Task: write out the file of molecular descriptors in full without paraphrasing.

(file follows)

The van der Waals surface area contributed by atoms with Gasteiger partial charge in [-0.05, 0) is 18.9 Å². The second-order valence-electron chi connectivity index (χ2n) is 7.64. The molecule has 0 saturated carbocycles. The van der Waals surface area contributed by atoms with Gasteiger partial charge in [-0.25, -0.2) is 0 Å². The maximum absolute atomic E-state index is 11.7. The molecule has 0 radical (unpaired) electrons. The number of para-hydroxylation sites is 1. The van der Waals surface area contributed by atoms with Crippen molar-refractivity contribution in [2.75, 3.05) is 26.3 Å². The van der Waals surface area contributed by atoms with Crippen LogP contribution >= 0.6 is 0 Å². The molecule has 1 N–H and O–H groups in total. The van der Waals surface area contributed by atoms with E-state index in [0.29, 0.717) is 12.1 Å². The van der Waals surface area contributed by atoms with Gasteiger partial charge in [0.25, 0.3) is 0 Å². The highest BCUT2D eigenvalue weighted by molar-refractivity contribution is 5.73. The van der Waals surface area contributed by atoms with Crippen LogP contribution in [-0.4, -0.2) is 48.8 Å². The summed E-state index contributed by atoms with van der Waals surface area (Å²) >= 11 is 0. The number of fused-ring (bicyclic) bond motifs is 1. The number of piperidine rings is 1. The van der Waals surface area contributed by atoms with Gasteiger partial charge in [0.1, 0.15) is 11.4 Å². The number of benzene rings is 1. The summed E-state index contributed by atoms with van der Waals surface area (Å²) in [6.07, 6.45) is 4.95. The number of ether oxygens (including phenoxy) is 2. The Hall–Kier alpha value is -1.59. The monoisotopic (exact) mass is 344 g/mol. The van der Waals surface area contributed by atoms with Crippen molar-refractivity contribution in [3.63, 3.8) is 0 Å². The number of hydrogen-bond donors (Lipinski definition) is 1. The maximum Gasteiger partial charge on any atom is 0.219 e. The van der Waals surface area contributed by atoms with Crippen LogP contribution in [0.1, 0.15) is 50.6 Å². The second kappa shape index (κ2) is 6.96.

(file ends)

The van der Waals surface area contributed by atoms with Gasteiger partial charge in [-0.05, 0) is 18.9 Å². The second-order valence-electron chi connectivity index (χ2n) is 7.64. The molecule has 0 saturated carbocycles. The van der Waals surface area contributed by atoms with Gasteiger partial charge in [-0.25, -0.2) is 0 Å². The maximum absolute atomic E-state index is 11.7. The molecule has 0 radical (unpaired) electrons. The number of para-hydroxylation sites is 1. The van der Waals surface area contributed by atoms with Crippen molar-refractivity contribution in [2.75, 3.05) is 26.3 Å². The van der Waals surface area contributed by atoms with Crippen LogP contribution >= 0.6 is 0 Å². The molecule has 1 N–H and O–H groups in total. The van der Waals surface area contributed by atoms with E-state index in [0.29, 0.717) is 12.1 Å². The van der Waals surface area contributed by atoms with Gasteiger partial charge in [0.25, 0.3) is 0 Å². The highest BCUT2D eigenvalue weighted by molar-refractivity contribution is 5.73. The van der Waals surface area contributed by atoms with Crippen LogP contribution in [-0.4, -0.2) is 48.8 Å². The summed E-state index contributed by atoms with van der Waals surface area (Å²) >= 11 is 0. The number of fused-ring (bicyclic) bond motifs is 1. The number of piperidine rings is 1. The van der Waals surface area contributed by atoms with Gasteiger partial charge in [0.1, 0.15) is 11.4 Å². The number of benzene rings is 1. The summed E-state index contributed by atoms with van der Waals surface area (Å²) in [6.07, 6.45) is 4.95. The number of ether oxygens (including phenoxy) is 2. The Hall–Kier alpha value is -1.59. The monoisotopic (exact) mass is 344 g/mol. The van der Waals surface area contributed by atoms with Crippen molar-refractivity contribution in [3.63, 3.8) is 0 Å². The number of hydrogen-bond donors (Lipinski definition) is 1. The maximum Gasteiger partial charge on any atom is 0.219 e. The van der Waals surface area contributed by atoms with Crippen LogP contribution in [0.1, 0.15) is 50.6 Å². The second kappa shape index (κ2) is 6.96.